Over-the-counter derivatives were at the center of the 2008 financial crisis. Taxpayers bailed out AIG with $180 billion when that company’s ineffectively regulated $2 trillion derivatives portfolio nearly brought down the financial system.
Essential Components of Reform
As of today, the U.S. House of Representatives, the U.S. Senate Banking Committee and the U.S. Senate Agriculture Committee have each passed regulatory reform legislation that addresses the over-the-counter derivatives markets. The two Senate committees also have produced a strong joint substitute amendment that takes some of the strongest provisions from each committee’s bill. It is essential that any reform that passes accomplishes three goals.
First, it must comprehensively regulate any entity that deals derivatives.
Second, we must bring standardized over-the-counter derivatives onto transparent and regulated exchanges or similar trading venues to lower risk and improve pricing in the marketplace.
Third, to further lower risk, we must bring standardized over-the-counter derivatives into central clearinghouses. Clearinghouses in the futures markets have been around since the late-19th century and have functioned both in clear skies and during stormy times to lower risk to the American public.
Regulating the Dealers
Financial reform must bring comprehensive regulation to derivatives dealers. By fully regulating the dealers, we can ensure that every derivatives transaction is regulated.
Dealers should be required to have sufficient capital and to post collateral on transactions to protect the public from bearing the costs if dealers fail, as the public was forced to do with AIG. Dealers should be required to meet robust standards to protect market integrity and lower risk and should be subject to stringent record-keeping requirements.
Enhancing Transparency in the Marketplace
We also must bring sunshine to the currently dark over-the-counter derivatives markets.
To bring market transparency to the regulators, Congress should enact robust recordkeeping and reporting requirements for all derivatives transactions. This would include on-exchange transactions and bilateral transactions.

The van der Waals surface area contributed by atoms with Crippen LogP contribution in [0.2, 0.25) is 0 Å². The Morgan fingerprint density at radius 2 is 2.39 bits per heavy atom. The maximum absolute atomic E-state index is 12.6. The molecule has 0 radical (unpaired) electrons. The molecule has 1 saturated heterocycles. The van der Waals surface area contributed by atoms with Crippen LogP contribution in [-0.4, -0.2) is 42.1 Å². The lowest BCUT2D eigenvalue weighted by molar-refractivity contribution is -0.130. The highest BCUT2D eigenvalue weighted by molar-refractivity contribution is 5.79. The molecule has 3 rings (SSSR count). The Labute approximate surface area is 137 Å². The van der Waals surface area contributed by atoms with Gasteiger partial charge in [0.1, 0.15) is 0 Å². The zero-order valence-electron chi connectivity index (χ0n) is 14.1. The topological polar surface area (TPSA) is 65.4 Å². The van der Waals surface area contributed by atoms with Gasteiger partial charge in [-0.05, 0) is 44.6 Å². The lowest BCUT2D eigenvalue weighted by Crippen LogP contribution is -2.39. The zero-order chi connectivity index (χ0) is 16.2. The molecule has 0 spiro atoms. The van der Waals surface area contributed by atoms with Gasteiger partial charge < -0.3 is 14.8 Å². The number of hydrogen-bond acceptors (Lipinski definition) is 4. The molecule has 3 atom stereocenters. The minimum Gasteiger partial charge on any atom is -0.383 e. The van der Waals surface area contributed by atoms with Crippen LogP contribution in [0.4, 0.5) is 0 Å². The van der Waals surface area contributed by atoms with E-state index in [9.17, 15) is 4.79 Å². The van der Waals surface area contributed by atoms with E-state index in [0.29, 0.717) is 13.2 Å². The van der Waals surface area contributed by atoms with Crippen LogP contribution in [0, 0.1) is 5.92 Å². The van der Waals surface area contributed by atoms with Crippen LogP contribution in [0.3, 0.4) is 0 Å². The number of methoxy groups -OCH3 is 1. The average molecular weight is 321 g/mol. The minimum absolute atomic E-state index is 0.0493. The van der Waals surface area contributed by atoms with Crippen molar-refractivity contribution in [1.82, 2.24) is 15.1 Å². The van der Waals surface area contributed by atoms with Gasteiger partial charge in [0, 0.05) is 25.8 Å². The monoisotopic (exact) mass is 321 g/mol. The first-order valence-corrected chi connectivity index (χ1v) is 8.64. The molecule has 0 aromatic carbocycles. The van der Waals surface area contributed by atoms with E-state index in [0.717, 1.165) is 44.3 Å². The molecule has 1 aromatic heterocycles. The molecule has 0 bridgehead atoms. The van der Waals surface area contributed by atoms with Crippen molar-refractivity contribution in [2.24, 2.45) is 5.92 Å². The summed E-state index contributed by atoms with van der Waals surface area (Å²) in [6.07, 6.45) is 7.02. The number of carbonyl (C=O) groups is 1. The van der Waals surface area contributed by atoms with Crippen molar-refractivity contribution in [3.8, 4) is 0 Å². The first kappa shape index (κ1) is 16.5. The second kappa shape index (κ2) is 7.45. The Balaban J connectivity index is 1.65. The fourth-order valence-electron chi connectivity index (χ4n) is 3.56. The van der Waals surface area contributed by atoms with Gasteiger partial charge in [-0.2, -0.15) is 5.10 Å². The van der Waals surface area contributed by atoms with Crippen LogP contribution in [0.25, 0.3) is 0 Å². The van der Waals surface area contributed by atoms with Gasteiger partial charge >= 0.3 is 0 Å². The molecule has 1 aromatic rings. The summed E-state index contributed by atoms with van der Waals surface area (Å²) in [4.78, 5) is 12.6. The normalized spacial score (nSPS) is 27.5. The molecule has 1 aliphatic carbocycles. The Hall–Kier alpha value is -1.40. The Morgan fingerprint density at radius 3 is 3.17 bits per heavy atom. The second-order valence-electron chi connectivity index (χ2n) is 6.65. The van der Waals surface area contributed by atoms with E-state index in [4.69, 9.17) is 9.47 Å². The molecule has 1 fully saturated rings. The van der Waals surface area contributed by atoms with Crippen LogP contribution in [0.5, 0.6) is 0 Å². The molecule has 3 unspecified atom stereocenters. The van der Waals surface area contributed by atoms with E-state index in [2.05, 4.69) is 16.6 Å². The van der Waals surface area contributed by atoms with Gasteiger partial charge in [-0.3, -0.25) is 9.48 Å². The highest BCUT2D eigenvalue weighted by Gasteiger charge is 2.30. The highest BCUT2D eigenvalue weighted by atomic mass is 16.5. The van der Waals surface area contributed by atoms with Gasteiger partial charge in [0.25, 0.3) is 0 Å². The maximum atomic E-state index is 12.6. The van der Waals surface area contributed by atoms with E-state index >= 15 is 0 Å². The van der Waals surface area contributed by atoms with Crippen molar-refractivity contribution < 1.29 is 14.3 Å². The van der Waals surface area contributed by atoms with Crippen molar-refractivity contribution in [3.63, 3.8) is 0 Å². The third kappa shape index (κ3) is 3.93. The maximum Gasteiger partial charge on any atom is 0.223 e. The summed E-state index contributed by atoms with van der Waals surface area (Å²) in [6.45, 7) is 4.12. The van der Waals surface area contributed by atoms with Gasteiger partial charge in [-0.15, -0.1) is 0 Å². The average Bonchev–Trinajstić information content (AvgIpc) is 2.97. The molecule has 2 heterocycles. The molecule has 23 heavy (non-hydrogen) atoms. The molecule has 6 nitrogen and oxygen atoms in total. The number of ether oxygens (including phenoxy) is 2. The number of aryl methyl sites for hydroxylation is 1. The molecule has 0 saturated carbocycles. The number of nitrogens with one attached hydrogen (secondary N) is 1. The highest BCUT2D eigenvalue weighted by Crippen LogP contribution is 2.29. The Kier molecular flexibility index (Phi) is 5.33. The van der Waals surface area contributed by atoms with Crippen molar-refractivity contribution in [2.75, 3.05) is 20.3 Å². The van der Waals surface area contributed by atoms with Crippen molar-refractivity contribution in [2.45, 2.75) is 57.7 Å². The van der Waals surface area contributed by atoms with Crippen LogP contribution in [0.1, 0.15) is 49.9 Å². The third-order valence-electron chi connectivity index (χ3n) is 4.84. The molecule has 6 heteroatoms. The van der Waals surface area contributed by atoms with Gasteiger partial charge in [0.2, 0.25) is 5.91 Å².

Bringing transparency to the regulators, however, is not enough.
We must also bring transparency to the public. Right now, when Wall Street banks enter into derivatives transactions with their customers, they know how much their last customer paid for the same deal, but that information is not made publicly available. They benefit from internalizing this information. The buyer and seller never meet in a transparent market, and Wall Street profits from wider spreads between the bids and the offers. This is in stark contrast with the regulated futures and securities markets, where the public can see the price of the last transaction traded on a regulated exchange as well as the latest bids and offers.
Further, one of the lessons from the 2008 financial crisis was that transparency is critical to lowering risk in the marketplace. We all recall the inability of the Federal Government and Wall Street to price assets during the crisis – assets that we began to call “toxic.” It is essential that reform enables better pricing of those assets.
To best promote public market transparency, regulation should require that standardized over-the-counter derivatives trade on regulated exchanges or similar trading venues.
The more transparent a marketplace, the more liquid it is and the more competitive it is. Transparent trading venues would enable all market participants – from the cotton shipper to the oil producer to the retailer importing products – to lower the cost of hedging their risk. This also would lower costs to their customers and lower risk to their enterprises.